MAXWELL AIR FORCE BASE, Ala. - --
Lieutenant Richard Cole and the 17th Bombardment Group had never seen combat, but that changed once Japanese bombs surprised Pearl Harbor, flinging America into World War II. Cole found himself volunteering for a near impossible, top-secret mission known as the Doolittle Raid.
"We felt we were part of a big team to help the war effort," said Cole. "We were just happy we were able to do that."
Cole, 97, now a retired lieutenant colonel, was one of 15 Air Force veterans honored last week during Air Command and Staff College's annual capstone event, the Gathering of Eagles.
Hailed as the first air strike on Japan, the Doolittle Raid boosted America's sagging morale from the war's continuous bad news.
Though the bombing did very little structural damage, it was influential in stopping Japanese expansion, eventually leading to the war's success, according to Air University Director of History Dr. Robert Kane.
"From Dec. 7, 1941, through April 19, 1942, the news on all fronts was doom and gloom," said Kane. "April 19 newspapers across America read, 'America strikes back, Tokyo bombed!'It was a huge lift in morale for the American people at the time like nothing else could have. The Japanese people faltered."
Growing up in Dayton, Ohio, near McCook Field, Cole was inspired by his hero, Lt. Col. James Doolittle, to join the Army Air Corps and began flying B-25 Mitchell bombers for the 34th Bombardment Squadron.
Four months after the Pearl Harbor attack, Cole flew over the Pacific toward Japan in a modified B-25, with Doolittle in the cockpit.
Doolittle, given the assignment of recruiting pilots for a retaliation attack on Japan, sought out Cole and his squadron as the most qualified B-25 aviators for the mission. He could not reveal to the team the nature of the mission, except it was highly dangerous and top secret. Cole and his fellow pilots all agreed.
"He wanted volunteers for a dangerous mission," he said. "They put a notice on the bulletin board for our squadron, which we were supposed to read every day. I just made the mistake of having read it that day, so I put my name on it."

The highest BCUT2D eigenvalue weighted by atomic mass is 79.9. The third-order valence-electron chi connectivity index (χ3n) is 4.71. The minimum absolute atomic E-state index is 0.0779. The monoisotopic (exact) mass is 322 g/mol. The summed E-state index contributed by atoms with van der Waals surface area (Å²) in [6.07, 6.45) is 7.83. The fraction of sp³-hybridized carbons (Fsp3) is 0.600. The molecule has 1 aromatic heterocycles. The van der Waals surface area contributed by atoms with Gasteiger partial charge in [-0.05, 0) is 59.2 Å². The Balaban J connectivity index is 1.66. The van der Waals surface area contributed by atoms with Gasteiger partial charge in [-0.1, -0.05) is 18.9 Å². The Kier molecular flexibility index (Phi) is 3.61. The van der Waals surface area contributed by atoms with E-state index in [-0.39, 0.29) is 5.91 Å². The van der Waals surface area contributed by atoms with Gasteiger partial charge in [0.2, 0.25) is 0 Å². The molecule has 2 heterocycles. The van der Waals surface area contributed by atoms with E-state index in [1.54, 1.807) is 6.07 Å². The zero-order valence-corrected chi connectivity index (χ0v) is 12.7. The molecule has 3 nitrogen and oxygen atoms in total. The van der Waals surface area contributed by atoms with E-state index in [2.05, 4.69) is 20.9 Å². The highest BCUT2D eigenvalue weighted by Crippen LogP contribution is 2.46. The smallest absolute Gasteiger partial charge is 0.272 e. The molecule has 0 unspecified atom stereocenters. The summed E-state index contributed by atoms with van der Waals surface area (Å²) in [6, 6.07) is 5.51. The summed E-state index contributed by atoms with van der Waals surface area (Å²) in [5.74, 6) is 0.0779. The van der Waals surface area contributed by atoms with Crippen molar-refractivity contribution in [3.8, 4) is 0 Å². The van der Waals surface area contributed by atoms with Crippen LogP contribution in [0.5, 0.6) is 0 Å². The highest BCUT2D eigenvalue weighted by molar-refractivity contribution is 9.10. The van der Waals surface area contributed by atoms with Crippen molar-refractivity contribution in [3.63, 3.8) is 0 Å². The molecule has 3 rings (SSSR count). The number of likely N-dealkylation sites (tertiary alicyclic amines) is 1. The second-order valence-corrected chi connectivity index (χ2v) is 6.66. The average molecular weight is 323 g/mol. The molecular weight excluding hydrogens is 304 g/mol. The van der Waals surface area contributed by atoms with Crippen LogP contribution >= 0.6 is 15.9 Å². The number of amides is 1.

A single month of training and modifications to the bombers were made before they were ready to strike. Cole and the other raiders would have to take off with less than 500 feet of runway on an aircraft carrier with bombers loaded with extra fuel tanks, one ton of bombs and five crew members.
The crews trained at Eglin Field, Fla., for low-level navigation, short takeoffs and bombing runs, according to Kane, who became familiar with their training after working in the history office at Eglin Air Force Base from 2005-2009.
"They were flying from Eglin down to Fort Myers [Florida] and across the long width of the Gulf of Mexico to Ellington Field south of Houston, Texas, to train on low-level, over-water navigation," he explained. "They would be spending a lot of time this way with no landmarks and only celestial navigation to use."
Finally the code, "Jimmy, it's time to get on your horse," came from Lt. Gen. Henry "Hap" Arnold, then chief of the Army Air Forces, directing Doolittle, Cole and 78 other pilots, bombardiers, gunners and navigators to begin the mission. They and 16 bombers boarded the USS Hornet on the West Coast and learned about their part in the attack on Japan.
Taking off from the aircraft carrier April 18, 1942, the team jetted off 12 hours ahead of schedule and 400 miles further out than expected after Japanese patrol boats relaying messages to the mainland of the Americans' presence were intercepted and destroyed.
Cole was not expecting to take off so soon.
"I thought it was going to be a bit longer," said Cole. "The voice over the address system said, 'Army pilots, man your planes.' I was in line to get my breakfast, but not wanting to get in bad with Col. Doolittle, instead of getting breakfast, I went immediately to the flight deck."
Thirteen hours of manual flying, Cole, as Doolittle's co-pilot, was in the lead plane and made the first bombing run over Tokyo's war plants, oil centers, factories and military installations.
With the added miles in flight, 15 bombers ran out of fuel after completing their raid and could not make it to the designated rendezvous point in China where they would be helped. Doolittle's aircraft managed to catch a tail wind, which carried the crew over friendly China, allowing everyone to safely bail out.
Cole and the others had never before used a parachute.
"What worried us was what and where are you going to hit?" Cole said. "Fortunately for me, my chute drifted over a pine tree and got caught up in it, and I ended up 12 feet off the ground. It was raining and windy, and, decided I was going to stay in the tree."
Cole climbed down the next morning and found Doolittle in the village Chu Chow 20 miles away. Most of the other crew members had survived as well and were able to eventually return home to the States. Eight, however, were captured by Japanese and were executed or imprisoned, five were interned in the Soviet Union and three died in crash landings.
From the raid, Japan's security was damaged and was forced to pull back its defenses and stop any further expansion into the Indian Ocean and South Asia. This change in strategy ultimately led to the Allied victory at the Battle of Midway June 5-7, 1942, turning the tide of the war against Japan.
Cole continued to fly combat missions till the end of WWII, earning the Distinguished Flying Cross with two oak leaf clusters. He retired in 1967 and continued to have reunions with Doolittle and many of the other raiders. Only four are still living: Cole, retired Lt. Col. Ed Saylor, retired Lt. Col. Robert Hite and retired Staff Sgt. David Thatcher.